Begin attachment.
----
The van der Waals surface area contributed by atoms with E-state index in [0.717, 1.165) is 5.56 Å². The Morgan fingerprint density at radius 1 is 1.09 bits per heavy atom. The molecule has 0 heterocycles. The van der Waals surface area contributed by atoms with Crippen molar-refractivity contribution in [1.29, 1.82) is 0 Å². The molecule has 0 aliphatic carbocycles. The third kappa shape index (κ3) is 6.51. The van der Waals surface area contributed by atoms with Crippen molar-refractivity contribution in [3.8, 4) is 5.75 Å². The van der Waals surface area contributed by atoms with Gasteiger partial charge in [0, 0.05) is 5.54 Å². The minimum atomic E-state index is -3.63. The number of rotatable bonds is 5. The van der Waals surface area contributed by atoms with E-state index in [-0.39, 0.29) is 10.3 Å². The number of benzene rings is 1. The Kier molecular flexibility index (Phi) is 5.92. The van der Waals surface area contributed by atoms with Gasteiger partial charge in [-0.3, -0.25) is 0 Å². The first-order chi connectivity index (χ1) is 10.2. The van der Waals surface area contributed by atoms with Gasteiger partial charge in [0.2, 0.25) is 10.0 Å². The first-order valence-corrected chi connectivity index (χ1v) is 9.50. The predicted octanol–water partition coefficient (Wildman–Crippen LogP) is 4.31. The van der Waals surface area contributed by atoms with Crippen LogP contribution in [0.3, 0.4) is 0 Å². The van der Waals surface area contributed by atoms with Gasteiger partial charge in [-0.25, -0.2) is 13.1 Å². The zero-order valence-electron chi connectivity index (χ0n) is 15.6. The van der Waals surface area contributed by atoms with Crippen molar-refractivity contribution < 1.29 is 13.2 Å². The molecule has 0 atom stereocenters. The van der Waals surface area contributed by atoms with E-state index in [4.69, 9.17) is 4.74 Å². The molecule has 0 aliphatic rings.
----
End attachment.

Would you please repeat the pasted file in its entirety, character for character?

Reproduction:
The van der Waals surface area contributed by atoms with E-state index in [0.717, 1.165) is 5.56 Å². The Morgan fingerprint density at radius 1 is 1.09 bits per heavy atom. The molecule has 0 heterocycles. The van der Waals surface area contributed by atoms with Crippen molar-refractivity contribution in [1.29, 1.82) is 0 Å². The molecule has 0 aliphatic carbocycles. The third kappa shape index (κ3) is 6.51. The van der Waals surface area contributed by atoms with Crippen molar-refractivity contribution in [3.8, 4) is 5.75 Å². The van der Waals surface area contributed by atoms with Gasteiger partial charge in [0, 0.05) is 5.54 Å². The minimum atomic E-state index is -3.63. The number of rotatable bonds is 5. The van der Waals surface area contributed by atoms with E-state index in [-0.39, 0.29) is 10.3 Å². The number of benzene rings is 1. The Kier molecular flexibility index (Phi) is 5.92. The van der Waals surface area contributed by atoms with Gasteiger partial charge in [-0.3, -0.25) is 0 Å². The first-order chi connectivity index (χ1) is 10.2. The van der Waals surface area contributed by atoms with Gasteiger partial charge in [0.2, 0.25) is 10.0 Å². The first-order valence-corrected chi connectivity index (χ1v) is 9.50. The predicted octanol–water partition coefficient (Wildman–Crippen LogP) is 4.31. The van der Waals surface area contributed by atoms with Crippen LogP contribution in [0.3, 0.4) is 0 Å². The van der Waals surface area contributed by atoms with Gasteiger partial charge in [-0.25, -0.2) is 13.1 Å². The zero-order valence-electron chi connectivity index (χ0n) is 15.6. The van der Waals surface area contributed by atoms with Crippen molar-refractivity contribution < 1.29 is 13.2 Å². The molecule has 0 atom stereocenters. The van der Waals surface area contributed by atoms with E-state index in [4.69, 9.17) is 4.74 Å². The molecule has 0 aliphatic rings.